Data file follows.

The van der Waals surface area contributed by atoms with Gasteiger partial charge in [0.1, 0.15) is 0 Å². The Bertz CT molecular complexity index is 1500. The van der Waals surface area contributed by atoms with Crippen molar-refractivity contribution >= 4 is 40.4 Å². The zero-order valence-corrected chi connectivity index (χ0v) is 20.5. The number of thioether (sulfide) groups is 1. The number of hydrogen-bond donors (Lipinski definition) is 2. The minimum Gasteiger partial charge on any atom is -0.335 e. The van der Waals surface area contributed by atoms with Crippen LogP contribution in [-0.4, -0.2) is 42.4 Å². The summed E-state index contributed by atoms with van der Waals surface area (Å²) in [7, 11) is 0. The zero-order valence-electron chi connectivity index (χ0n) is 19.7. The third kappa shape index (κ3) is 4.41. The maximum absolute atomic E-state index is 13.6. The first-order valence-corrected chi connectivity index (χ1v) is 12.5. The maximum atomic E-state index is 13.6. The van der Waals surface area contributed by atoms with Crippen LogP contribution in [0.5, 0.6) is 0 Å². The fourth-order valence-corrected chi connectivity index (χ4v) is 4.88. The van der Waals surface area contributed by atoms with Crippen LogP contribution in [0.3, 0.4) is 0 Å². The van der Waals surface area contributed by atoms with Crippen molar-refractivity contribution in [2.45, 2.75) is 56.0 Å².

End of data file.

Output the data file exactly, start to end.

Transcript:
The van der Waals surface area contributed by atoms with Gasteiger partial charge in [0.1, 0.15) is 0 Å². The Bertz CT molecular complexity index is 1500. The van der Waals surface area contributed by atoms with Crippen molar-refractivity contribution >= 4 is 40.4 Å². The zero-order valence-corrected chi connectivity index (χ0v) is 20.5. The number of thioether (sulfide) groups is 1. The number of hydrogen-bond donors (Lipinski definition) is 2. The minimum Gasteiger partial charge on any atom is -0.335 e. The van der Waals surface area contributed by atoms with Crippen LogP contribution in [-0.4, -0.2) is 42.4 Å². The summed E-state index contributed by atoms with van der Waals surface area (Å²) in [7, 11) is 0. The zero-order valence-electron chi connectivity index (χ0n) is 19.7. The third kappa shape index (κ3) is 4.41. The maximum absolute atomic E-state index is 13.6. The first-order valence-corrected chi connectivity index (χ1v) is 12.5. The maximum atomic E-state index is 13.6. The van der Waals surface area contributed by atoms with Crippen LogP contribution in [0.5, 0.6) is 0 Å². The fourth-order valence-corrected chi connectivity index (χ4v) is 4.88. The van der Waals surface area contributed by atoms with Crippen LogP contribution in [0.3, 0.4) is 0 Å². The van der Waals surface area contributed by atoms with Crippen molar-refractivity contribution in [2.45, 2.75) is 56.0 Å².